Been there, done that

Jeffrey Lord takes us back to the early days of the Carter administration, where America’s newfound weakness was broadcast to the world:

In May of 1977, Carter was just over four months into his presidency. He was very much the popular new president. His initial popularity still holds the record for newly installed presidents, with Gallup scoring him at an impressive 71%. In comparison, President Obama at a similar point scored a 68%. Thus the controversy Carter stirred by his Notre Dame commencement address was notable, since in retrospect it put Carter on a glide path to one of the most unsuccessful presidencies in modern times…

Perhaps more importantly than Carter’s personal political fate the speech signaled his decision to abandon his party’s identification with the policies of military strength and American exceptionalism championed by Democrats from FDR to JFK and LBJ. Instead, Carter chose to move the country towards the more left-leaning foreign and defense policies advocated by 1972 nominee Senator George McGovern. The results were decidedly not approved of by the American public…

The most notable single sentence in Carter’s Notre Dame speech was this one: “We are now free of that inordinate fear of Communism which once led us to embrace any dictator who joined us in our fear.” Carter went on to insist that it was time to govern with a “wider framework of international cooperation” because “the world today is in the midst of the most profound and rapid transformation in its entire history.”…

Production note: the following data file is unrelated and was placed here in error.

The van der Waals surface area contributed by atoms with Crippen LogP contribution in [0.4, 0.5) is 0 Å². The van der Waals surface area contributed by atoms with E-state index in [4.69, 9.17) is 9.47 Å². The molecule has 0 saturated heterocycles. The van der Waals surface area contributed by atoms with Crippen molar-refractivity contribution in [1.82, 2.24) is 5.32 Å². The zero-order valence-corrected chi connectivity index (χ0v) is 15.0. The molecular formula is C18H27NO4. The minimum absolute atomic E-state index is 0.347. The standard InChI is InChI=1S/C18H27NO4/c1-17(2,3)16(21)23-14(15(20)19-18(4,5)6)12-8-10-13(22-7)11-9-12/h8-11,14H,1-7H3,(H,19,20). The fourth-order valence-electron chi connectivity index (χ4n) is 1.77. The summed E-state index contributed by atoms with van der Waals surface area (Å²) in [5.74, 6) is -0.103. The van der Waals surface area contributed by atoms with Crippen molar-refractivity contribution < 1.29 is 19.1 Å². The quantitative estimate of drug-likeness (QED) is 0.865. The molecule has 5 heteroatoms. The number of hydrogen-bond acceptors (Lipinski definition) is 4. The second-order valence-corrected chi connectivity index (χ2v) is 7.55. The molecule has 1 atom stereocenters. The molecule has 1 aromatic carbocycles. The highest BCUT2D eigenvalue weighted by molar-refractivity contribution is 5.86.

“Words matter,” President Obama is fond of saying, and so they do. Jimmy Carter’s words at Notre Dame in fact mattered a great deal, as did the actions that flowed from those words. As the date draws near for the Obama appearance at Notre Dame, it is a useful reminder that this same occasion 32 years ago became the stage on which the words of Jimmy Carter set the Carter presidency, America and the world on a fateful course. The world — which very much included the Soviets, the Iranian mullahs and the Nicaraguan Communist guerillas among many others — was watching and listening.

The results included the Soviet invasion of Afghanistan, the establishment of a Soviet and Cuban base of operations in Central America, the establishment of an Islamic Republic in Iran, the taking of American hostages in Iran, the mass murder by the Khmer Rouge in Cambodia and finally the wreckage of Carter’s presidency. (And that doesn’t even count the crippling of the US economy with double-digit inflation, interest rates and unemployment.) Perhaps most disturbingly, the Carter era as represented by Carter himself in his Notre Dame speech would eventually set in motion the creation of Al Qaeda and the Islamic terrorist zeitgeist that has engulfed the world ever since.

Sigh. “Example is the school of mankind and they will learn at no other.” We just hope that the second Carter administration will turn out better than the first.

One Response to “Been there, done that”

  1. David/California Says:

    Barrack ‘Steve Urkel’ Obama = the new round-bottom, blow-up doll of international diplomacy.

    Oba-Urkel dithers for two days, while four illiterate savages in rags hold off the United States Navy. I am horribly reminded of Jimmy Carter’s Iranian Hostage Crisis.

    How’s that new ‘soft’ diplomacy working for you, BO? Maybe you should slash the Defense budget some more?

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